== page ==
So, this is a support group that is being created for people who are being harmed by benzodiazepine. So, that just tells us that there's a problem there, you know, the fact that there's a support group. And she surveyed them to find out, "Were you warned by your doctor? Were you told that if you wanted to stop, you had to do a slow taper? Were you told that you could have these side effects? Were you supported when you wanted to taper?" And basically, the answers were all no. People were not warned. They weren't told of side effects. Their doctors had no idea that they were causing these problems. When they went and said, "My anxiety is getting worse," the doctor felt they needed more benzodiazepines, and they didn't realize that they might have been getting rebound anxiety.
So, the interesting thing is in that presentation, she had people in the audience raise their hands to say, you know, "Are you aware of these problems?" And I raised my hand because I knew about it from when I had worked in Julia Ross's clinic, and two other people in the whole lecture hall raised their hand about, you know, knowing about this information. So, it's not common knowledge and I still hear people today saying, you know, their doctor doesn't even know that it's causing these problems.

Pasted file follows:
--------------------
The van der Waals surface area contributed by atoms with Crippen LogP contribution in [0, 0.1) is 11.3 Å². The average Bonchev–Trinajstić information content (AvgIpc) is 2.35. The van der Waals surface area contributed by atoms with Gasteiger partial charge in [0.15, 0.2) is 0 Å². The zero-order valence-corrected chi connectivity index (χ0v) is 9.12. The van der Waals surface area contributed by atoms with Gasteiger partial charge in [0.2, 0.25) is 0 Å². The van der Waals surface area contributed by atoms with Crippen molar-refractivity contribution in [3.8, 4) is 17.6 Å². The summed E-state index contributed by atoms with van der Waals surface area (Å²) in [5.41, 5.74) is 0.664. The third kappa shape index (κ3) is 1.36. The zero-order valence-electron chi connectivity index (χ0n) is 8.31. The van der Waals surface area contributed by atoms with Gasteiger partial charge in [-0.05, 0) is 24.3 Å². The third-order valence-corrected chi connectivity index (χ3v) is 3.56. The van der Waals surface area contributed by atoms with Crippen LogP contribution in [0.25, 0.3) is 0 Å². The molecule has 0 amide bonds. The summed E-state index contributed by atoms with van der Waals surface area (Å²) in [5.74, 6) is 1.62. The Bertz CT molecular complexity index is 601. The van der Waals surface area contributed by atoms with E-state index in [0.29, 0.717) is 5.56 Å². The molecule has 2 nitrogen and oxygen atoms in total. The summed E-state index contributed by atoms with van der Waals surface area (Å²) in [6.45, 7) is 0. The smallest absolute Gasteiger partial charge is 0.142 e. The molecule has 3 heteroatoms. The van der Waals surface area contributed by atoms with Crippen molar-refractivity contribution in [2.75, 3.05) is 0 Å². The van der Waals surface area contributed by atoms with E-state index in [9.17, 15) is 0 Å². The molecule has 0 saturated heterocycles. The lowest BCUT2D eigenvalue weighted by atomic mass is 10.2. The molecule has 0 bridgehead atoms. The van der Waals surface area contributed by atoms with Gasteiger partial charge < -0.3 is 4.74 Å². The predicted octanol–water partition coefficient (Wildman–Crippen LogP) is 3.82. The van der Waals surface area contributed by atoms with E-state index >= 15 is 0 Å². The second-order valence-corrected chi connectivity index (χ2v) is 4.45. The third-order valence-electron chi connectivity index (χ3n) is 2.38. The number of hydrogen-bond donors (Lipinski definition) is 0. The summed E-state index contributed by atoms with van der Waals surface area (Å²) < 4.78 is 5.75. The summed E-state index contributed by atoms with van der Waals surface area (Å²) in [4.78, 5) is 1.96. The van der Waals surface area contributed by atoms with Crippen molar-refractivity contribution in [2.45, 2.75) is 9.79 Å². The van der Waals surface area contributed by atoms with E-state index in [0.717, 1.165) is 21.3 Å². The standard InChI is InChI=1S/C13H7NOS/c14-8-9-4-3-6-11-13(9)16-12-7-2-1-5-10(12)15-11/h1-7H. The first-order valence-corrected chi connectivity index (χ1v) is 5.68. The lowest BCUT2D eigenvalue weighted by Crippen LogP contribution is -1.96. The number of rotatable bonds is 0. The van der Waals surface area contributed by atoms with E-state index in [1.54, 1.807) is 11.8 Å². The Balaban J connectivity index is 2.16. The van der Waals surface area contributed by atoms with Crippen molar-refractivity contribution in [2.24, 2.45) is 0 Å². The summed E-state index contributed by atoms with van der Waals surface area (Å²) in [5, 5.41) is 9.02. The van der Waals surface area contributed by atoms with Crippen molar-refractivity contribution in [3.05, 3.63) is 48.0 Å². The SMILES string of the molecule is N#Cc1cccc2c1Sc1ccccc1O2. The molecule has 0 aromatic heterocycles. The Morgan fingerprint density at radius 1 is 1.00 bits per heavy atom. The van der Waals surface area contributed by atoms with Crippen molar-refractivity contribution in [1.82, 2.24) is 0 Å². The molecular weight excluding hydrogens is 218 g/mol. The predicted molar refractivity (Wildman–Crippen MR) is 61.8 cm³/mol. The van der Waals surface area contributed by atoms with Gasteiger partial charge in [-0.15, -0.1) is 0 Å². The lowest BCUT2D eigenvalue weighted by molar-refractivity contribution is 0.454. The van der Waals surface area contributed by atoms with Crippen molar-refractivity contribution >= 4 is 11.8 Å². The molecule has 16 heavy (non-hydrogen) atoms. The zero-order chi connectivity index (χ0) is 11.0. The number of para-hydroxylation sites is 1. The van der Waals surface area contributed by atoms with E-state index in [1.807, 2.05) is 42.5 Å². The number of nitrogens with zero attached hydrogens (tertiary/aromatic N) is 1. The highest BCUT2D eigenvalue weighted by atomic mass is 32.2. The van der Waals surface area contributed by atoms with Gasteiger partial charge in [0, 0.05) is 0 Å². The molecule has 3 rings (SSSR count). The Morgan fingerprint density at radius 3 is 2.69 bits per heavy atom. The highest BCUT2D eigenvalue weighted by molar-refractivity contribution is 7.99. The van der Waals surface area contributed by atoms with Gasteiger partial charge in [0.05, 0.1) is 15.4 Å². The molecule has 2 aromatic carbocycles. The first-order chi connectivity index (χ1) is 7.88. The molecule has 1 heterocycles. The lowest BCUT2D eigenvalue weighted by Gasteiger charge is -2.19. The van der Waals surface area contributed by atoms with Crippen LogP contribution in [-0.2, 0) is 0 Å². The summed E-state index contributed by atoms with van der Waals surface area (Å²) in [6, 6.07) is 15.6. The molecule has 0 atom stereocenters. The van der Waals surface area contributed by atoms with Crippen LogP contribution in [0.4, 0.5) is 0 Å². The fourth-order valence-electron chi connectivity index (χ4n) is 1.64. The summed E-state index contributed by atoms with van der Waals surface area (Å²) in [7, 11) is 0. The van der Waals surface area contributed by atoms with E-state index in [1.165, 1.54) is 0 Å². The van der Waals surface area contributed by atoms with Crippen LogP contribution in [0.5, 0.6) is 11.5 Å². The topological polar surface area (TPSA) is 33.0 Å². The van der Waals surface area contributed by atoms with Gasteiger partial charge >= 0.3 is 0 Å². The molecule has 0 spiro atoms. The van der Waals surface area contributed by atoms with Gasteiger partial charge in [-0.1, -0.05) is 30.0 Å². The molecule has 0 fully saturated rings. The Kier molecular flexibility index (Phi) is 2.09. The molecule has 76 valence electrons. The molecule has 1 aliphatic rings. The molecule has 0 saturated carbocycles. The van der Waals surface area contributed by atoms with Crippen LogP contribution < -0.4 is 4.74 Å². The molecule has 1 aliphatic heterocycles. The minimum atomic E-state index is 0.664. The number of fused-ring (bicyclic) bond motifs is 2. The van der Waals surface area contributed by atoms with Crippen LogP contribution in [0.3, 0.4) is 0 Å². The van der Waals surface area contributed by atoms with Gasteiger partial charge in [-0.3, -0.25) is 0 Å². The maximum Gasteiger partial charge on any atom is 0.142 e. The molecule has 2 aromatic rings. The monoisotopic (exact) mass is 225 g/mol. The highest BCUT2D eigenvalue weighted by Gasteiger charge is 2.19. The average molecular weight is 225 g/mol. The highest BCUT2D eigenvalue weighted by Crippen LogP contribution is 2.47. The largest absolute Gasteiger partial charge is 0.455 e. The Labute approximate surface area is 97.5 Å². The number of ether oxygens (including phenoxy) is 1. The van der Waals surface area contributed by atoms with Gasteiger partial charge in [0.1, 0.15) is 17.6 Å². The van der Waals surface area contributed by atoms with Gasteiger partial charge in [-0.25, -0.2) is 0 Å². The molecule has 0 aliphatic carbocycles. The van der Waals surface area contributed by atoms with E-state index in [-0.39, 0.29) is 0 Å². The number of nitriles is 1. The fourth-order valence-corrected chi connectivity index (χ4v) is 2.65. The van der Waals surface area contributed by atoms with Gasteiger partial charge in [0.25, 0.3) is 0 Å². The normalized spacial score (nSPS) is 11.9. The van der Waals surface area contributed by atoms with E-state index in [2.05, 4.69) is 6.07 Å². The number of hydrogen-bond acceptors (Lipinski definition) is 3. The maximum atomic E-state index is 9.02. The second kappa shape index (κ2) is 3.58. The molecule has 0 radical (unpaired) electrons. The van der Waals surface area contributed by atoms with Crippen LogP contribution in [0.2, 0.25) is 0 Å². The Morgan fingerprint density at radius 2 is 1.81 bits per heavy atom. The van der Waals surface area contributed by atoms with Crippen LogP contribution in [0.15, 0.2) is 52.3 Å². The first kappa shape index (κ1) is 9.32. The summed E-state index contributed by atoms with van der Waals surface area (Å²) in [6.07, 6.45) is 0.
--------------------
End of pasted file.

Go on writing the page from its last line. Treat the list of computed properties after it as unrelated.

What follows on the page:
Andrew: Which to me is ridiculous, I've got to say, because way back, and I'm talking 1986, there was this great humorous comedy show called Mother and Son starring Ruth Cracknell. And this became such an issue with the use of benzodiazepines in Australia, that they were, you know, "mother's little helper", they were called early on. And it came to such an extent about the use of prescriptions for benzos that there was a community announcement made by Ruth Cracknell about giving your emotions a go, giving them a chance, which stirred controversy. And it was great to see an Australian actor make such an impassioned plea for the responsible use of benzos rather than throwing them around like Smarties. And it changed prescribing habits for long term.